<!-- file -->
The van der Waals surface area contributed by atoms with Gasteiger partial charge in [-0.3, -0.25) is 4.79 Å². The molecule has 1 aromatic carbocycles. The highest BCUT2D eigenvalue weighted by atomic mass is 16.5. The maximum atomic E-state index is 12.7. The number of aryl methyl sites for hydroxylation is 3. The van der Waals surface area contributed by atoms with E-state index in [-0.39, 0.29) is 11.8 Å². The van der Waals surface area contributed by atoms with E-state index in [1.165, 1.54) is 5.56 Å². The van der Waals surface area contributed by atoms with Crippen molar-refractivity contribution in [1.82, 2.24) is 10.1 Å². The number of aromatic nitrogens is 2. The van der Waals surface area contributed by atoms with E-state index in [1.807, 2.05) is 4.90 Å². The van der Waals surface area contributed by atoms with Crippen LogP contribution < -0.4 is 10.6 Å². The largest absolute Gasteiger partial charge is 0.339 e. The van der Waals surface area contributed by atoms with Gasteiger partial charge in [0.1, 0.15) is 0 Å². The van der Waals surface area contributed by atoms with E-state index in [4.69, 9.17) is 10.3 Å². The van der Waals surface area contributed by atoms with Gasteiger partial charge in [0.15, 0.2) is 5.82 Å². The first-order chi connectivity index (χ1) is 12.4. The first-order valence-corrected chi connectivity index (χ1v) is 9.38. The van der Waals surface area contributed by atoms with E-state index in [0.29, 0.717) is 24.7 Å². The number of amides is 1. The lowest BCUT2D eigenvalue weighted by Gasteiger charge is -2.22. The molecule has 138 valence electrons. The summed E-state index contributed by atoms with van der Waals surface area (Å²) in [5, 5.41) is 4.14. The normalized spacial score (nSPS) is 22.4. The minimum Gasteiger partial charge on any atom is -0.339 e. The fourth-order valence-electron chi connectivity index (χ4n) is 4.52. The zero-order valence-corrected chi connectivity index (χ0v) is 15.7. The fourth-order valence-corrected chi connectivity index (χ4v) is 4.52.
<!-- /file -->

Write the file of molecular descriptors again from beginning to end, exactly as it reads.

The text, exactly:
The van der Waals surface area contributed by atoms with Gasteiger partial charge in [-0.3, -0.25) is 4.79 Å². The molecule has 1 aromatic carbocycles. The highest BCUT2D eigenvalue weighted by atomic mass is 16.5. The maximum atomic E-state index is 12.7. The number of aryl methyl sites for hydroxylation is 3. The van der Waals surface area contributed by atoms with E-state index in [-0.39, 0.29) is 11.8 Å². The van der Waals surface area contributed by atoms with E-state index in [1.165, 1.54) is 5.56 Å². The van der Waals surface area contributed by atoms with Crippen molar-refractivity contribution in [1.82, 2.24) is 10.1 Å². The number of aromatic nitrogens is 2. The van der Waals surface area contributed by atoms with E-state index in [1.807, 2.05) is 4.90 Å². The van der Waals surface area contributed by atoms with Crippen LogP contribution < -0.4 is 10.6 Å². The largest absolute Gasteiger partial charge is 0.339 e. The van der Waals surface area contributed by atoms with Gasteiger partial charge in [0.1, 0.15) is 0 Å². The van der Waals surface area contributed by atoms with E-state index in [4.69, 9.17) is 10.3 Å². The van der Waals surface area contributed by atoms with Gasteiger partial charge in [0.15, 0.2) is 5.82 Å². The first-order chi connectivity index (χ1) is 12.4. The first-order valence-corrected chi connectivity index (χ1v) is 9.38. The van der Waals surface area contributed by atoms with E-state index in [0.29, 0.717) is 24.7 Å². The number of amides is 1. The lowest BCUT2D eigenvalue weighted by Gasteiger charge is -2.22. The molecule has 138 valence electrons. The summed E-state index contributed by atoms with van der Waals surface area (Å²) in [5, 5.41) is 4.14. The normalized spacial score (nSPS) is 22.4. The minimum Gasteiger partial charge on any atom is -0.339 e. The fourth-order valence-electron chi connectivity index (χ4n) is 4.52. The zero-order valence-corrected chi connectivity index (χ0v) is 15.7. The fourth-order valence-corrected chi connectivity index (χ4v) is 4.52.